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Most computer users believe that setting their browsers to not accept cookies will prevent websites from downloading these bits of tracking code to their hard drives. But that isn’t necessarily true. Last month, The Wall Street Journal reported on a new breed of cookies, called “supercookies” that are downloaded to a different portion of users’ hard drives than traditional cookies are. Browser “no-cookie” settings won’t prevent them from being stored there, and removing them is a cumbersome and repetitive process.
When in-car safety and concierge service OnStar announced its revised terms and conditions–which allowed the company to keep open its two-way cellular connection even after a subscriber cancelled the service, and to share or sell in-car data such as seat belt use and vehicle location and speed–the new language created widespread controversy. Current OnStar subscribers, privacy advocates and legislators including Democratic senators Chuck Schumer (NY) and Al Franken (MN) quickly and loudly denounced the new policies, which yesterday led to OnStar announcing it had reversed course.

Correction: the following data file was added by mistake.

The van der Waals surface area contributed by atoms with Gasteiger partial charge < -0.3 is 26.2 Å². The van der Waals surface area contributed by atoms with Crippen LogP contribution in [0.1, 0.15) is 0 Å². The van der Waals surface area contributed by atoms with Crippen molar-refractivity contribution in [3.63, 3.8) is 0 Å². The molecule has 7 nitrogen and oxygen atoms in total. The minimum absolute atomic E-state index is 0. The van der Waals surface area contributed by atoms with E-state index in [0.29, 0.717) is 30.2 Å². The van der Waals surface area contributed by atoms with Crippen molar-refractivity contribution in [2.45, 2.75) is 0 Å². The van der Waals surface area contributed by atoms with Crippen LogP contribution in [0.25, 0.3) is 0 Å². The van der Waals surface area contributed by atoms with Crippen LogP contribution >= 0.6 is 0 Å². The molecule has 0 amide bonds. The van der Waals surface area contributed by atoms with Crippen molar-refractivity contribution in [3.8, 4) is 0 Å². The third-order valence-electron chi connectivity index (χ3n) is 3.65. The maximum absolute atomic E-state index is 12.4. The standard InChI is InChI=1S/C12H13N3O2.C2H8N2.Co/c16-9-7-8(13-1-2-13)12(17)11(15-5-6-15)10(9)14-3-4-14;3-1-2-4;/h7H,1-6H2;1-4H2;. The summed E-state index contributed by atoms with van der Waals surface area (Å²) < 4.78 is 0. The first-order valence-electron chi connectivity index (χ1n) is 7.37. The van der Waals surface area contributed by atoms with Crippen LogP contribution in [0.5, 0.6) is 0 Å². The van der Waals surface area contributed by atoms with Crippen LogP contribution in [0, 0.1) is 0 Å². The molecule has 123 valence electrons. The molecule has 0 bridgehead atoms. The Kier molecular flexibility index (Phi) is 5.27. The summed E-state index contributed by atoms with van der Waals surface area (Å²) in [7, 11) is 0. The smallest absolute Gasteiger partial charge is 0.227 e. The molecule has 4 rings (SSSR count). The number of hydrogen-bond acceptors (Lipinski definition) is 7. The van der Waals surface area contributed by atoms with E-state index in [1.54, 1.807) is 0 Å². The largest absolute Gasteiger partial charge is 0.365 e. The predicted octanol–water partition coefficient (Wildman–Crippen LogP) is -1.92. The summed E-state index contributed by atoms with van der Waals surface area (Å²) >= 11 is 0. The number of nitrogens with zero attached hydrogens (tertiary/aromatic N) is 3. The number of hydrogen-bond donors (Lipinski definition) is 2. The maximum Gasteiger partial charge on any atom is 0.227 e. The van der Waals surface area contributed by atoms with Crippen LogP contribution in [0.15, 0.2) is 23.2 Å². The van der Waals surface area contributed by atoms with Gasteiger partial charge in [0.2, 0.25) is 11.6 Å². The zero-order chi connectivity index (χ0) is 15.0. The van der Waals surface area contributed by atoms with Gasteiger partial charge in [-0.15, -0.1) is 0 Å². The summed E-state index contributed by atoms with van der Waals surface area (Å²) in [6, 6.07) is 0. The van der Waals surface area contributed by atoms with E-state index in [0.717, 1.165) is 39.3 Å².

The press and public reaction to many high profile hacks–think Sony, or the Pentagon–is that the breaches are embarrassments at best or setbacks at worst. But hacks can have grievous real-world consequences for companies, as Dutch certificate authority DigiNotar proved this week when it filed for bankruptcy after finding itself unable to recover from the consequences of a massive hack it suffered this summer.